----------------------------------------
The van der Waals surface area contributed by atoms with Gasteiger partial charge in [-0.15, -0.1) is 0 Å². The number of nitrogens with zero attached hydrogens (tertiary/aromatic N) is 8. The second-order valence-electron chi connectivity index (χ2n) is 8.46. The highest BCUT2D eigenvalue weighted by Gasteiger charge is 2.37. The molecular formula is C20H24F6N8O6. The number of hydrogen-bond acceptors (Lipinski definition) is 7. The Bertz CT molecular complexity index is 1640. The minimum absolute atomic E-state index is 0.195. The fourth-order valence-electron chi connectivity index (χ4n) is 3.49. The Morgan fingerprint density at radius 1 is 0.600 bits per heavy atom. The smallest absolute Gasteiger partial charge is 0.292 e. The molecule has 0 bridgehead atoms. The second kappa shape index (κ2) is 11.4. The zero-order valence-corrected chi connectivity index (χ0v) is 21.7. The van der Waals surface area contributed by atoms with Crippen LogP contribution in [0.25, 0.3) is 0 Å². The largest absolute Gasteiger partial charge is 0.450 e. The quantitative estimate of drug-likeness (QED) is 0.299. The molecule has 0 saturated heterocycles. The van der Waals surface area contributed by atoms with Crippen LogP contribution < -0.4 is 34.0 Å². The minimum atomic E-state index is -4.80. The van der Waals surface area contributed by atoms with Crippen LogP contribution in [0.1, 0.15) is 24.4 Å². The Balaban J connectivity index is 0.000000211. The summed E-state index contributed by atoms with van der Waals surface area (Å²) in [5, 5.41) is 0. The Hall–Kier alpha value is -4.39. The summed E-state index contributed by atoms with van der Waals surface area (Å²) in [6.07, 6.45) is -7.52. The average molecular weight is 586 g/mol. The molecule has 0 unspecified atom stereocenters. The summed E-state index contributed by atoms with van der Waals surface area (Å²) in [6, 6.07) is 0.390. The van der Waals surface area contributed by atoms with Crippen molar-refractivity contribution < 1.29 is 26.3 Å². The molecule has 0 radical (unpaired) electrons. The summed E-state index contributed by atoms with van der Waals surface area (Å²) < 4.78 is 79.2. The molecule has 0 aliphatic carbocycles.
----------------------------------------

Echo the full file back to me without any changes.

The van der Waals surface area contributed by atoms with Gasteiger partial charge in [-0.15, -0.1) is 0 Å². The number of nitrogens with zero attached hydrogens (tertiary/aromatic N) is 8. The second-order valence-electron chi connectivity index (χ2n) is 8.46. The highest BCUT2D eigenvalue weighted by Gasteiger charge is 2.37. The molecular formula is C20H24F6N8O6. The number of hydrogen-bond acceptors (Lipinski definition) is 7. The Bertz CT molecular complexity index is 1640. The minimum absolute atomic E-state index is 0.195. The fourth-order valence-electron chi connectivity index (χ4n) is 3.49. The Morgan fingerprint density at radius 1 is 0.600 bits per heavy atom. The smallest absolute Gasteiger partial charge is 0.292 e. The molecule has 0 bridgehead atoms. The second kappa shape index (κ2) is 11.4. The zero-order valence-corrected chi connectivity index (χ0v) is 21.7. The van der Waals surface area contributed by atoms with Crippen LogP contribution in [0.25, 0.3) is 0 Å². The largest absolute Gasteiger partial charge is 0.450 e. The quantitative estimate of drug-likeness (QED) is 0.299. The molecule has 0 saturated heterocycles. The van der Waals surface area contributed by atoms with Crippen LogP contribution < -0.4 is 34.0 Å². The minimum atomic E-state index is -4.80. The van der Waals surface area contributed by atoms with Crippen LogP contribution in [0.1, 0.15) is 24.4 Å². The Balaban J connectivity index is 0.000000211. The summed E-state index contributed by atoms with van der Waals surface area (Å²) in [5, 5.41) is 0. The Hall–Kier alpha value is -4.39. The summed E-state index contributed by atoms with van der Waals surface area (Å²) in [6.07, 6.45) is -7.52. The average molecular weight is 586 g/mol. The molecule has 0 unspecified atom stereocenters. The summed E-state index contributed by atoms with van der Waals surface area (Å²) in [6, 6.07) is 0.390. The van der Waals surface area contributed by atoms with Crippen molar-refractivity contribution < 1.29 is 26.3 Å². The molecule has 0 radical (unpaired) electrons. The summed E-state index contributed by atoms with van der Waals surface area (Å²) < 4.78 is 79.2. The molecule has 0 aliphatic carbocycles.